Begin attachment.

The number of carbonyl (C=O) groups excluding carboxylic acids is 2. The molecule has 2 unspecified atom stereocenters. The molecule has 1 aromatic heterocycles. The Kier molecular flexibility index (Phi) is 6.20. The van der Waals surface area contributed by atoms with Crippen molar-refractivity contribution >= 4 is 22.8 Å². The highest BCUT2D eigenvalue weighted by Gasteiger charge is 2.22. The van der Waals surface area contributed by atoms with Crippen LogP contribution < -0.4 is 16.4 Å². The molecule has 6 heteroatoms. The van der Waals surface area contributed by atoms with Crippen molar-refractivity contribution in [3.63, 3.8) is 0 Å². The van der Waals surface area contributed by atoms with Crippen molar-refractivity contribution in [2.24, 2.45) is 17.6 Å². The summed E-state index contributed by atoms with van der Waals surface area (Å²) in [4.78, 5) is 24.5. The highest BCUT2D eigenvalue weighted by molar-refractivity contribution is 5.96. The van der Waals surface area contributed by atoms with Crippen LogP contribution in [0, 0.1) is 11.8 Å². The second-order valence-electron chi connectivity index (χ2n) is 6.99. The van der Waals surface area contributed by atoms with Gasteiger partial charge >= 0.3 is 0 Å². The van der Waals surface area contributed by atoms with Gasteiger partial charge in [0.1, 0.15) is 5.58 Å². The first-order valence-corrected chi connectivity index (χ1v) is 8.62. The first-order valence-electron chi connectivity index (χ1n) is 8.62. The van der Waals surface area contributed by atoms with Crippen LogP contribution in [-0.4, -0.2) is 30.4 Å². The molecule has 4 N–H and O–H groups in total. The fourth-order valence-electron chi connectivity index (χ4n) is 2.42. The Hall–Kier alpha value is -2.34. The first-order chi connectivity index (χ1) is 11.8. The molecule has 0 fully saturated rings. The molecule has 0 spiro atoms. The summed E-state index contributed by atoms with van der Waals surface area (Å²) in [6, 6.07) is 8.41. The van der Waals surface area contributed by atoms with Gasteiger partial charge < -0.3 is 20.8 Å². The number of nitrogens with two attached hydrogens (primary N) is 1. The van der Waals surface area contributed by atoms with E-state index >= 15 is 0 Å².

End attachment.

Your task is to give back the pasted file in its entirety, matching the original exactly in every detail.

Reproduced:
The number of carbonyl (C=O) groups excluding carboxylic acids is 2. The molecule has 2 unspecified atom stereocenters. The molecule has 1 aromatic heterocycles. The Kier molecular flexibility index (Phi) is 6.20. The van der Waals surface area contributed by atoms with Crippen molar-refractivity contribution >= 4 is 22.8 Å². The highest BCUT2D eigenvalue weighted by Gasteiger charge is 2.22. The van der Waals surface area contributed by atoms with Crippen LogP contribution < -0.4 is 16.4 Å². The molecule has 6 heteroatoms. The van der Waals surface area contributed by atoms with Crippen molar-refractivity contribution in [3.63, 3.8) is 0 Å². The van der Waals surface area contributed by atoms with Crippen molar-refractivity contribution in [2.24, 2.45) is 17.6 Å². The summed E-state index contributed by atoms with van der Waals surface area (Å²) in [4.78, 5) is 24.5. The highest BCUT2D eigenvalue weighted by molar-refractivity contribution is 5.96. The van der Waals surface area contributed by atoms with Crippen LogP contribution in [0, 0.1) is 11.8 Å². The second-order valence-electron chi connectivity index (χ2n) is 6.99. The van der Waals surface area contributed by atoms with Gasteiger partial charge >= 0.3 is 0 Å². The van der Waals surface area contributed by atoms with Gasteiger partial charge in [0.1, 0.15) is 5.58 Å². The first-order valence-corrected chi connectivity index (χ1v) is 8.62. The first-order valence-electron chi connectivity index (χ1n) is 8.62. The van der Waals surface area contributed by atoms with Crippen LogP contribution in [-0.4, -0.2) is 30.4 Å². The molecule has 4 N–H and O–H groups in total. The fourth-order valence-electron chi connectivity index (χ4n) is 2.42. The Hall–Kier alpha value is -2.34. The first-order chi connectivity index (χ1) is 11.8. The molecule has 0 fully saturated rings. The molecule has 0 spiro atoms. The summed E-state index contributed by atoms with van der Waals surface area (Å²) in [6, 6.07) is 8.41. The van der Waals surface area contributed by atoms with Gasteiger partial charge < -0.3 is 20.8 Å². The number of nitrogens with two attached hydrogens (primary N) is 1. The van der Waals surface area contributed by atoms with E-state index >= 15 is 0 Å².